Dudley v. Wal-Mart Stores, Inc.

Filing 9

ORDER granting 6 Motion to Remand to State Court; that case is remanded to Circuit Court of Marshall County, Mississippi. Signed by District Judge Michael P. Mills on 09/19/16. (tab)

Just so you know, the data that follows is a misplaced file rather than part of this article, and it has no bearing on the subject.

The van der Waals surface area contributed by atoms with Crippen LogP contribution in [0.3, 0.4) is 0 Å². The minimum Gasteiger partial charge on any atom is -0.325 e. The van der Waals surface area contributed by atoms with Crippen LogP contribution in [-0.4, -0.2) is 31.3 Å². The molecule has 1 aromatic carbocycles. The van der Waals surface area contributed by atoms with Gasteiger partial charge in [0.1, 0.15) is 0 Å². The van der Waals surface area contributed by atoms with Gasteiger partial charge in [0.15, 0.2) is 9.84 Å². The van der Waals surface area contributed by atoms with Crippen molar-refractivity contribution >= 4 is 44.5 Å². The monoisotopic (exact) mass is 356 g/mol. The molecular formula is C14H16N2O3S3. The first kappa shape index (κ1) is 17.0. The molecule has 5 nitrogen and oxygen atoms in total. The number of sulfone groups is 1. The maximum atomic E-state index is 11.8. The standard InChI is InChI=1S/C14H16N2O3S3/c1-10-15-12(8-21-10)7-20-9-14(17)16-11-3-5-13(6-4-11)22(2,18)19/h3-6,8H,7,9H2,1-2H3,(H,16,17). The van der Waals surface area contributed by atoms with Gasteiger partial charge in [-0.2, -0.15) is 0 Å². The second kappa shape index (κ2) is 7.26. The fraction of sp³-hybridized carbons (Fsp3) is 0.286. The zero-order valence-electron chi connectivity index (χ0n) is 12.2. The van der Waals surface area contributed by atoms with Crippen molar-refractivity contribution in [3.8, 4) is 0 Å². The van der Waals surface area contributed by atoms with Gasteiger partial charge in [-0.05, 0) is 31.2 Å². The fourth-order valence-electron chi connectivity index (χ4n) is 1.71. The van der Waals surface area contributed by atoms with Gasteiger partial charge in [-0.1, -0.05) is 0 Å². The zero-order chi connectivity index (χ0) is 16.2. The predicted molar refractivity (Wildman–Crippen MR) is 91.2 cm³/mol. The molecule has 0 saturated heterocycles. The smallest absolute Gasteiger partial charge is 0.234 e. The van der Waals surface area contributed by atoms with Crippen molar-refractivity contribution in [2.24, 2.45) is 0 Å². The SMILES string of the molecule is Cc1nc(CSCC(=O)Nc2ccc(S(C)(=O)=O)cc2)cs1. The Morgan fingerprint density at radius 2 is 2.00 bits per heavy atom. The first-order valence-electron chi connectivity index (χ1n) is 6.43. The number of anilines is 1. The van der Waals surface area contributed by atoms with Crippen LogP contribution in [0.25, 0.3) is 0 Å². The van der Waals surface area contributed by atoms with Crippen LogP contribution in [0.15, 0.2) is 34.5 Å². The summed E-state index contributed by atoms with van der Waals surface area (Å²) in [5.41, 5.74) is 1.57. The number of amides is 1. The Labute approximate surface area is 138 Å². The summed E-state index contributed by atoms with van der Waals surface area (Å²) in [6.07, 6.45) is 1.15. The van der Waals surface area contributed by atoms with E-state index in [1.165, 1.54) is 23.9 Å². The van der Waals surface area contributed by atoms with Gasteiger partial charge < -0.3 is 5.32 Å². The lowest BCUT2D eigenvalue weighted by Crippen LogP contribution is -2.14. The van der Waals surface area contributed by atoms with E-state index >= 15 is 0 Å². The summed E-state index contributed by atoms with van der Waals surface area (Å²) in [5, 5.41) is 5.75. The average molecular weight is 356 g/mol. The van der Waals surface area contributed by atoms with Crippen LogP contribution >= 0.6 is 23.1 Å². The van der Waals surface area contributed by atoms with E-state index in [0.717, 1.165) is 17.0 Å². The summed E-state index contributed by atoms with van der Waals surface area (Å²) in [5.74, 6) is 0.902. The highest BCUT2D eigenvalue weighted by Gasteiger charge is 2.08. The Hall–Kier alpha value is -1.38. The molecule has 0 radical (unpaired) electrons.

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UNITED STATES DISTRICT COURT NORTHERN DISTRICT OF MISSISSIPPI OXFORD DIVISION RITA DUDLEY PLAINTIFF VS. CIVIL ACTION NO. 3:16CV118-M-A WAL-MART STORES, INC. DEFENDANT MEMORANDUM OPINION AND ORDER This cause comes before the court on the plaintiff Rita Dudley’s motion to remand this case to the Circuit Court of Marshall County [Doc. 6]. Defendant, Wal-Mart Stores, Inc. has responded in opposition to the motion, and the court, having considered the memoranda and submissions of the parties, along with other pertinent authorities, concludes that the motion is well taken and should be granted. On January 29, 2016, Plaintiff filed suit in the Circuit Court of Marshall County, seeking recovery for injuries resulting from being struck by shopping carts that were being transported by Defendant’s employee using an electric cart machine. Plaintiff seeks $50,000 in damages for medical expenses, lost wages, pain and suffering, possible permanent impairment, loss of enjoyment of life, and “all other damages allowed under the state of Tennessee.”1 On June 20, 2016 Defendant Wal-Mart Stores, Inc. (Wal-Mart), removed the case to this Court, asserting diversity jurisdiction as the basis for removal. At the time of removal, Plaintiff had not stipulated or submitted an affidavit capping damages at $75,000. On July 11, 2016, Plaintiff filed a motion 1 Because the action was filed in Mississippi state courts, the Court is treating the use of Tennessee as a typographical error and interprets the complaint to apply “all other damages allowed under the state of Mississippi.” to remand, on the basis of lack of subject matter jurisdiction, and more specifically that the amount in controversy requirement was not met. Additionally, Plaintiff attached a sworn affidavit to the motion to remand stating that “[t]he ad damnum clause reflects the amount sought in recovery and, under no circumstances, will I seek nor accept an amount greater than $50,000.” “Federal courts are courts of limited jurisdiction.” Walker v. Scales, 2014 WL 670216, at *2, 2014 U.S. Dist. LEXIS 21143, at *4 (N.D. Miss. Feb. 20, 2014)(citing Epps v. BexarMedina-Atascosa Cntys. Water Improvement Dist. No. 1, 665 F. 2d 594, 595 (5th Cir. 1982). “[D]istrict Courts have original civil jurisdiction of all civil actions where the matter in controversy exceeds ... $75,000, exclusive of interest and costs, and is between ... citizens of different States.” 28 U.S.C. § 1332(a)(1). “[A]ny civil action brought in a State court of which the district courts of the United States have original jurisdiction, may be removed by the defendant or the defendants, to the district court of the United States for the district and division embracing the place where such action is pending.” 28 U.S.C. § 1441(a). This Court, in Daniels v. CVS Pharmacy Inc., held that “[i]f the amount in controversy is ambiguous at the time of removal, ‘post-removal affidavits may be considered in determining the amount in controversy. . .’” Daniels v. CVS Pharmacy Inc., 2015 WL 4774246, at *1 (N.D. Miss. Aug. 13, 2015)(citing Gebbia v. Wal–Mart Stores, Inc., 233 F.3d 880, 883 (5th Cir.2000)) Further, the Court goes on to emphasize that “the case shall be remanded ‘if at any time before final judgment it appears that the district court lacks subject matter jurisdiction.’” Daniels v. CVS Pharmacy Inc., 2015 WL 4774246, at *1 (N.D. Miss. Aug. 13, 2015); citing 28 U.S.C. § 1447(c). Plainly stated, if the Court finds that the post-removal affidavit establishes the amount in controversy as less than the jurisdictional minimum of $75,000, the court may remand the case back to state court. “The Fifth Circuit has held that the removal statutes are to be construed ‘strictly against removal and for remand.” Givens v. Food Giant Supermarkets, Inc., 2011 WL 4916385, 2011 U.S. Dist. Lexis 120201, at *3 (N.D.Miss. Oct.17, 2011) (quoting Eastus v. Blue Bell Creameries, L.P., 97 F.3d 100, 106 (5th Cir.1996); Shamrock Oil & Gas Corp. v. Sheets, 313 U.S. 100, 108–109, 61 S.Ct. 868, 85 L.Ed. 1214 (1941)). Here, the request for damages contained within the complaint is $50,000. However, as Defendant points out, Plaintiff answered the Request for Admissions prior to removal to indicate that she would be willing to accept more than $75,000 in damages in the case. This discrepancy sets up an ambiguous amount in controversy at the time of removal, which would allow the Court to consider any post-removal affidavits submitted by Plaintiff. After Defendant removed the case, Plaintiff stipulated in a post-removal affidavit that the damages did not exceed $50,000, exclusive of interests and cost. Relying on the rule regarding post-removal affidavits in Daniels and Gebbia, the Court finds that Plaintiff has sufficiently stipulated a recovery cap that is below the jurisdictional minimum set forth in 28 U.S.C. §1332(a). Therefore, the Court finds that federal subject matter jurisdiction is lacking. Daniels v. CVS Pharmacy Inc., 2015 WL 4774246, at *2 (N.D. Miss. Aug. 13, 2015); see also Givens v. Food Giant Supermarkets, Inc., 2011 WL 4916385, 2011 U.S. Dist. Lexis 120201, at *3 (N.D.Miss. Oct.17, 2011)(holding federal jurisdiction was not present in light of plaintiff’s stipulation of the amount in controversy being less than $75,000). Because the amount in controversy is not met for the statutory jurisdictional minimum of this court, this court lacks the proper jurisdiction to hear this case. Therefore, Plaintiff’s motion to remand [Doc. 6] is hereby granted and the case is remanded to the Circuit Court of Marshall County, Mississippi. IT IS SO ORDERED, this 19th day of September, 2016. /s/ MICHAEL P. MILLS UNITED STATES DISTRICT JUDGE NORTHERN DISTRICT OF MISSISSIPPI